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Say that I know a dense matrix $Y\in\mathbb{R}^{n\times r}$. Further, let $Q\in\mathbb{R}^{n \times n}$ be an orthogonal matrix and $Q^\top Y = (C^\top, D^\top)^\top$ be two dense matrices such that $C\in\mathbb{R}^{p\times r}$ and $D\in\mathbb{R}^{(n - p)\times r}$ where $n \gg p \geq r$.

Can I determine the $r\times r$ matrix $D^\top D$ if I know $Y$ and $C$ but not $Q$? Further, can this easily be computed?


Motivation

The questions are posted above. I include this section to describe why I end up knowing $Y$ and $C$ but not $Q$ and $D$. It may be that I have a computed a quantity which makes it easy to find $D^\top D$ which I did not include in the information above. This is the second reason I include this part.

I want to solve

$$\underset{F}{\text{argmin}}\, \lVert Y - XF \rVert^2_2$$

where $X\in\mathbb{R}^{n\times p}$ and $F\in \mathbb{R}^{p\times r}$. One way to do this is to form a QR-decomposition $X=QR=Q(\bar{R}^\top, 0^\top)^\top$. Let $Q^\top Y=(C^\top, D^\top)^\top$. Then the solution is $\bar{R}F=C$. Further, I need $D^\top D$ later.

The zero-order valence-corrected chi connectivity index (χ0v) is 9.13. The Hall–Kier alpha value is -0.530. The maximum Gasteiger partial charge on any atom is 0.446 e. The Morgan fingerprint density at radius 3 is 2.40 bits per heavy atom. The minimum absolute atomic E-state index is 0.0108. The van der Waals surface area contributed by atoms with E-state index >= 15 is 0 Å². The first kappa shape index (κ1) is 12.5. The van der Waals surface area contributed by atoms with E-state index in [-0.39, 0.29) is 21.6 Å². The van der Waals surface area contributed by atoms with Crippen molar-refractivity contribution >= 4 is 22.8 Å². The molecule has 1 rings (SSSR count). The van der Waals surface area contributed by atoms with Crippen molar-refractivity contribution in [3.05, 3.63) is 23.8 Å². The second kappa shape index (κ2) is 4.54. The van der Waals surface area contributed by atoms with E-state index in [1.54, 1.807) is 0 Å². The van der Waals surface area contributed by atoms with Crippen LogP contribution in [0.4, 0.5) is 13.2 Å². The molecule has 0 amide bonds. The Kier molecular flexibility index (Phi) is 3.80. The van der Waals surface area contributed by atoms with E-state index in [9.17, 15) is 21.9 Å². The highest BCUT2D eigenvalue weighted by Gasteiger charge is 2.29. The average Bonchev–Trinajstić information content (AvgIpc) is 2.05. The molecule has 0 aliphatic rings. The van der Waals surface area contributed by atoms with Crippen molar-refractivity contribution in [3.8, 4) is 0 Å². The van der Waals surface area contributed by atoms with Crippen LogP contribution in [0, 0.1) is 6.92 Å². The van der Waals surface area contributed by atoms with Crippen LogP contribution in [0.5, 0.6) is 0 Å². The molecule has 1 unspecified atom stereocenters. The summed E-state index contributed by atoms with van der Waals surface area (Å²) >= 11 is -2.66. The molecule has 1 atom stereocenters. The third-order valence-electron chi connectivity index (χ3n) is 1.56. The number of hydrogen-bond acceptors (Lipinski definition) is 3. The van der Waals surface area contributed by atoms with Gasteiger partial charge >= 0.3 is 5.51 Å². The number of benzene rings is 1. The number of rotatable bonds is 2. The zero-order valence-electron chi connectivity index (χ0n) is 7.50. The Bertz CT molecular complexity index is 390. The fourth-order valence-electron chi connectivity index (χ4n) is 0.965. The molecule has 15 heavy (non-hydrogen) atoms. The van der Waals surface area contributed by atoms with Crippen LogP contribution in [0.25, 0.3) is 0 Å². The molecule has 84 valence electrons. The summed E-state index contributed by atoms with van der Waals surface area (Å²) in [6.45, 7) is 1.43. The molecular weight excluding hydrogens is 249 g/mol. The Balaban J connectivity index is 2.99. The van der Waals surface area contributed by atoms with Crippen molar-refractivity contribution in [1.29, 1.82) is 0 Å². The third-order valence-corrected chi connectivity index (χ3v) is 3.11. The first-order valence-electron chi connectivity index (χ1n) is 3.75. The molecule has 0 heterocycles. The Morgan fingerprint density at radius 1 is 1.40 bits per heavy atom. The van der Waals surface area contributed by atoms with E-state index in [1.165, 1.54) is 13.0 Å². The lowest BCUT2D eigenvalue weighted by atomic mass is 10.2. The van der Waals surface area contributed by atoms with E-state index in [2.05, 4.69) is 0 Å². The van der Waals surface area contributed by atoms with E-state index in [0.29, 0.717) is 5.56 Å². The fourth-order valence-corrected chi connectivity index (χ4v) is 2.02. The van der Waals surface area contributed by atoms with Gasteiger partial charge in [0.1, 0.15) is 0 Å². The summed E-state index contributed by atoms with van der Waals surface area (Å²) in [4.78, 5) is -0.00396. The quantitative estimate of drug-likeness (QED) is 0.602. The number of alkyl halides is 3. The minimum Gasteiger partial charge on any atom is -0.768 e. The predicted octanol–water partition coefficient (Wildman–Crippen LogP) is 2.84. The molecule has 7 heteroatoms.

I want to do this in parallel as in the uni-variate case in

Wood, S. N., Goude, Y., & Shaw, S. (2015). Generalized additive models for large data sets. Journal of the Royal Statistical Society: Series C (Applied Statistics), 64(1), 139-155.

since it just requires a stanard method to form the QR decomposition and is easy to implement. The idea is to separate the $n$ rows in to $m$ chunks. For each chunk of rows of $Y$ and $X$ compute the QR decomposition $X_i=Q_iR_i=(\bar{R}_i^\top, 0^\top)^\top$ and $Q_i^\top Y_i=(C_i^\top, D_i^\top)^\top$ for $i=1,\dots,m$. Then compute the QR decomposition of

$$ \begin{pmatrix} \bar{R}_1 \\ \bar{R}_2 \\ \vdots \\ \bar{R}_m\end{pmatrix} = \widetilde{Q}R = \widetilde{Q}\begin{pmatrix}\bar{R} \\ 0\end{pmatrix} $$

such that we have $\bar{R}$ and then use that

$$C = \widetilde{Q}^\top_{\cdot, 1:p} \begin{pmatrix} C_1 \\ C_2 \\ \vdots \\ C_m \end{pmatrix}$$

where $\widetilde{Q}_{\cdot, 1:p}$ only consist of the first $p$ columns of $\widetilde{Q}$. Thus, I can solve $\bar{R}F=C$, I have $Y$ and $C$ but I lack $D$ and $Q$.

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Use that $D^\top D = Y^\top Y - C^\top C$. The former can be be computed in $O(r^2n)$ and the latter can be computed in $O(r^2p)$. It is easy to confirm e.g., with R as below

r <- 5
n <- 1000
p <- 8

qr. <- qr(matrix(rnorm(n * p), ncol = p))
Y   <-    matrix(rnorm(n * r), ncol = r)
Q_Y <- qr.qty(qr., Y)
C   <- Q_Y[1:p      , ]
D   <- Q_Y[(p + 1):n, ]

all.equal(crossprod(D), crossprod(Y) - crossprod(C))
#R> [1] TRUE

The reason is that

$$Y^\top Y = Y^\top Q^\top QY = C^\top C +D^\top D$$

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